Because of my area of interest, it gives me great pleasure to see the article, ‘Prevalence and nature of dentoalveolar injuries among patients with maxillofacial fractures’ published in this issue by Soukup and others (2013). This excellent article documents findings that we all suspected were true. For example, it is not surprising that young animals and males are over-represented, as they are in the case of human trauma victims. Maybe this confirms that the behavior of young men is dictated by their biology – they can't help it!
More seriously, this article also highlights the need for comprehensive oral examination, supplemented with radiography, for the trauma case. It is important to realize, however, that this principle has a much wider implication. A thorough, meticulous oral examination is required for all patients with suspected oral/dental disease. Oral/dental diagnosis and treatment planning based solely on presenting signs results in misleading diagnoses and serious errors in treatment. A full oral examination under general anaesthesia as a minimum is required for accurate diagnosis and successful treatment planning. Moreover, radiography is nearly always required for accurate diagnosis, but also to perform certain procedures and assess the outcomes.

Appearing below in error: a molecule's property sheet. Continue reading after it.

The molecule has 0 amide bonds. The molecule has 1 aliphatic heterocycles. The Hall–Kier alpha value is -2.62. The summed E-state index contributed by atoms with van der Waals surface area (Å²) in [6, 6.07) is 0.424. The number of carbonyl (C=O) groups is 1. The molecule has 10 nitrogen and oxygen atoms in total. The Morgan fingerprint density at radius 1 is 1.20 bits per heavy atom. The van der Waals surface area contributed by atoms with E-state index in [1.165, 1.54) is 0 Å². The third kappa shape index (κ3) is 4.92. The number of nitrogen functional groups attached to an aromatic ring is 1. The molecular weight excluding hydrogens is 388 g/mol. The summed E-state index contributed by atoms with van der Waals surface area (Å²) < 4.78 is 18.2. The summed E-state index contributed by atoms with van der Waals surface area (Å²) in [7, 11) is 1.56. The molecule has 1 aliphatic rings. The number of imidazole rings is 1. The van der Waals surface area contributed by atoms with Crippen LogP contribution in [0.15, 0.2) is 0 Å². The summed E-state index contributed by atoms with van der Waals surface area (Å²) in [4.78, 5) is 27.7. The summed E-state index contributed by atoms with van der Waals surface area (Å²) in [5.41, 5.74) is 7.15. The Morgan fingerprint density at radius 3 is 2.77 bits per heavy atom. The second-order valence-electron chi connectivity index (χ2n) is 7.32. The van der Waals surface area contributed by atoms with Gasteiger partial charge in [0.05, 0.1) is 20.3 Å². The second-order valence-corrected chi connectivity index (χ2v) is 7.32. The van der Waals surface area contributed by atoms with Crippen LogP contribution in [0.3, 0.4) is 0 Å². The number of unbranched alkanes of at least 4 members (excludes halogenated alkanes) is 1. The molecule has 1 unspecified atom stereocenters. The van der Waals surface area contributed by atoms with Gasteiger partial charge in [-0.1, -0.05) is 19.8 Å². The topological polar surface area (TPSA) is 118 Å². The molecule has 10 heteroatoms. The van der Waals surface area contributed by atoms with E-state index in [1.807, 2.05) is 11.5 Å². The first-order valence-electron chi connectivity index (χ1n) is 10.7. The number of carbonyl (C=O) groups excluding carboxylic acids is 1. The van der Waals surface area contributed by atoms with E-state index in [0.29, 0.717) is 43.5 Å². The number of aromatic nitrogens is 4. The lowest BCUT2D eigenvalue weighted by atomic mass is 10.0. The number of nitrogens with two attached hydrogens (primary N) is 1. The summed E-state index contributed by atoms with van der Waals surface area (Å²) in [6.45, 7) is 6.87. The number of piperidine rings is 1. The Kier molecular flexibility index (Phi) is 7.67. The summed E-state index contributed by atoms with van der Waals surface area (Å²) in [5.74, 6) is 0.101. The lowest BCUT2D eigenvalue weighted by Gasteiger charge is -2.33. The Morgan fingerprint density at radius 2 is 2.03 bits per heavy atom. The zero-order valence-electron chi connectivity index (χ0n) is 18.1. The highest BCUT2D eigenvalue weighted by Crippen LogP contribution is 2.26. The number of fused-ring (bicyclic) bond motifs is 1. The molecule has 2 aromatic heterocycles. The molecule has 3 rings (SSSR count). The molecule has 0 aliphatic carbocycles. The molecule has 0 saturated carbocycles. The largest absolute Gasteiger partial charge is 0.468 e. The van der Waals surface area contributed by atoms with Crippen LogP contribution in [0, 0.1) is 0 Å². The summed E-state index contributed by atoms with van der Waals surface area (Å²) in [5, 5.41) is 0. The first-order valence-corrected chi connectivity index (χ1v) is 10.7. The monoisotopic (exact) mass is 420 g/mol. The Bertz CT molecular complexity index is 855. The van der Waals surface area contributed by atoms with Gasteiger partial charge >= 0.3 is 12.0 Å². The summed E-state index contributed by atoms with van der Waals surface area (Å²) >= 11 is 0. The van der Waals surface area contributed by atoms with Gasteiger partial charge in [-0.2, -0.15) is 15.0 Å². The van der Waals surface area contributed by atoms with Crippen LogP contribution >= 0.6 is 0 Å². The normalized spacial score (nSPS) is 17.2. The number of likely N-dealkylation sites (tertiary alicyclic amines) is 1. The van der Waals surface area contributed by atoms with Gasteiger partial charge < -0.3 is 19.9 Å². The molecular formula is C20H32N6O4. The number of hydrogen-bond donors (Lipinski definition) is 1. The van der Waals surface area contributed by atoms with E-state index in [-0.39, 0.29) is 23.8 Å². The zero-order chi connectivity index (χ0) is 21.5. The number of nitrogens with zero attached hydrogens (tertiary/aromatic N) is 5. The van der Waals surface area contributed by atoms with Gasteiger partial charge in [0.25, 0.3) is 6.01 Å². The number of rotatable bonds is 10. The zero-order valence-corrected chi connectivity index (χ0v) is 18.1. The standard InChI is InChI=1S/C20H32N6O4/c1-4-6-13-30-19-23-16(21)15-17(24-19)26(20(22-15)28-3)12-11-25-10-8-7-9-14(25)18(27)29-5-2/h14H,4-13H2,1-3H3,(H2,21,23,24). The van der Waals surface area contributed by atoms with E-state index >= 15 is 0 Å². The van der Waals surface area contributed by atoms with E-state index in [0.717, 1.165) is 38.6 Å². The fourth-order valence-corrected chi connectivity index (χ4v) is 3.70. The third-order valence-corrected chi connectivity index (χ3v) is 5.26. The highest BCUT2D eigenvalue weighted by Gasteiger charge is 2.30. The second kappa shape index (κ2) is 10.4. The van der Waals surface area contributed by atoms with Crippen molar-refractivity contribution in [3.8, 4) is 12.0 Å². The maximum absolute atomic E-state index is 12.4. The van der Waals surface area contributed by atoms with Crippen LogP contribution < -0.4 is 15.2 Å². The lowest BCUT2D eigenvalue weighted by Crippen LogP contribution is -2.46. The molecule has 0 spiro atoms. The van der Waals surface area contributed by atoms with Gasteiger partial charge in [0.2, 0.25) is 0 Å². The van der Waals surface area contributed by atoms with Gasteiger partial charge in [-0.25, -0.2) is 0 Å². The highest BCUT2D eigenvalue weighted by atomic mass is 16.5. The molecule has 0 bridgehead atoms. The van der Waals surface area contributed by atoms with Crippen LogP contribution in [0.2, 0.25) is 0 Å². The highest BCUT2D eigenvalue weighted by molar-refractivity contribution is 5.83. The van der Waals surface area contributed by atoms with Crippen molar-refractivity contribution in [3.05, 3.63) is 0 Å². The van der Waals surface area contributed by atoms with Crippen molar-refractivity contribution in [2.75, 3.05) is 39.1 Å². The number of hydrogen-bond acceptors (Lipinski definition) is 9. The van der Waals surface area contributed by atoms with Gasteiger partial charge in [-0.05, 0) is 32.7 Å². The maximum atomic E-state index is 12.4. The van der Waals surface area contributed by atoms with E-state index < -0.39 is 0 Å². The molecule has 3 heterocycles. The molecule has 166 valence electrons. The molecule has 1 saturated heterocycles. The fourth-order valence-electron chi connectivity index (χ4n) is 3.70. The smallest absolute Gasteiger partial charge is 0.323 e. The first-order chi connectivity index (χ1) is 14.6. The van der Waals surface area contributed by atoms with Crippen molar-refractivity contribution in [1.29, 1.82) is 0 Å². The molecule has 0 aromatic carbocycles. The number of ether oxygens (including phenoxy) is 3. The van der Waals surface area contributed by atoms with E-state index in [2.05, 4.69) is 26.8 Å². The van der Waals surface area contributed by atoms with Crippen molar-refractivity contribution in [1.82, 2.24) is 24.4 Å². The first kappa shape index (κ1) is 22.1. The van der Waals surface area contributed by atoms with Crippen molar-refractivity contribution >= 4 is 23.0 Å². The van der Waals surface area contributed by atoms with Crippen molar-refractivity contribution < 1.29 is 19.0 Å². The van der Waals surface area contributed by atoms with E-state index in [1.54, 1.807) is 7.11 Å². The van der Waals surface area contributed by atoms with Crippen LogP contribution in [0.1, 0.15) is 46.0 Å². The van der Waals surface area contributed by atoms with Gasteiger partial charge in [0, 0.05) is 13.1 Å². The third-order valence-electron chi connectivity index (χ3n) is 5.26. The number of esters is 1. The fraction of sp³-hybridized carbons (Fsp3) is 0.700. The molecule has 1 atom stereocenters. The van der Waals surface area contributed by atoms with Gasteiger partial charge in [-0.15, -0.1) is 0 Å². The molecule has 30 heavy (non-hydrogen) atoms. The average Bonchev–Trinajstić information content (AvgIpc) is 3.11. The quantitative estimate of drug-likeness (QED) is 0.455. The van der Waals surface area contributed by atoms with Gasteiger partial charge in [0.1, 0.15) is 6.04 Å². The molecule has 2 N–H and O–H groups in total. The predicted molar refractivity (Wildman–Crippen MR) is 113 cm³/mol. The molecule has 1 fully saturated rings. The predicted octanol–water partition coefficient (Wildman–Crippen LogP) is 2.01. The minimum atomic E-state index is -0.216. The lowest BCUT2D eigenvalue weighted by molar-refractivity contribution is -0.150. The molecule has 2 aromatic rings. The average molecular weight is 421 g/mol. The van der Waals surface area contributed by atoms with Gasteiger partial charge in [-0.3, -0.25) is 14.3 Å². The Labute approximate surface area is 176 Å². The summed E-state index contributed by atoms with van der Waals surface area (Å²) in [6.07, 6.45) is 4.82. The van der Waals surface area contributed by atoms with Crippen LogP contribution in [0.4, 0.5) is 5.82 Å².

It is my opinion that the procedures for oral/dental examination are not adequately taught in our veterinary undergraduate programmes, which explains why so many conditions are missed. Radiography of oral/dental structures requires specific techniques (intraoral bisecting angle, intraoral parallel and others) which, again lamentably, are not a routine part of the veterinary curriculum. It is not surprising that so much disease is not detected until the pathology is severe. Yet oral health is vitally important for the general health and well-being of dogs and cats.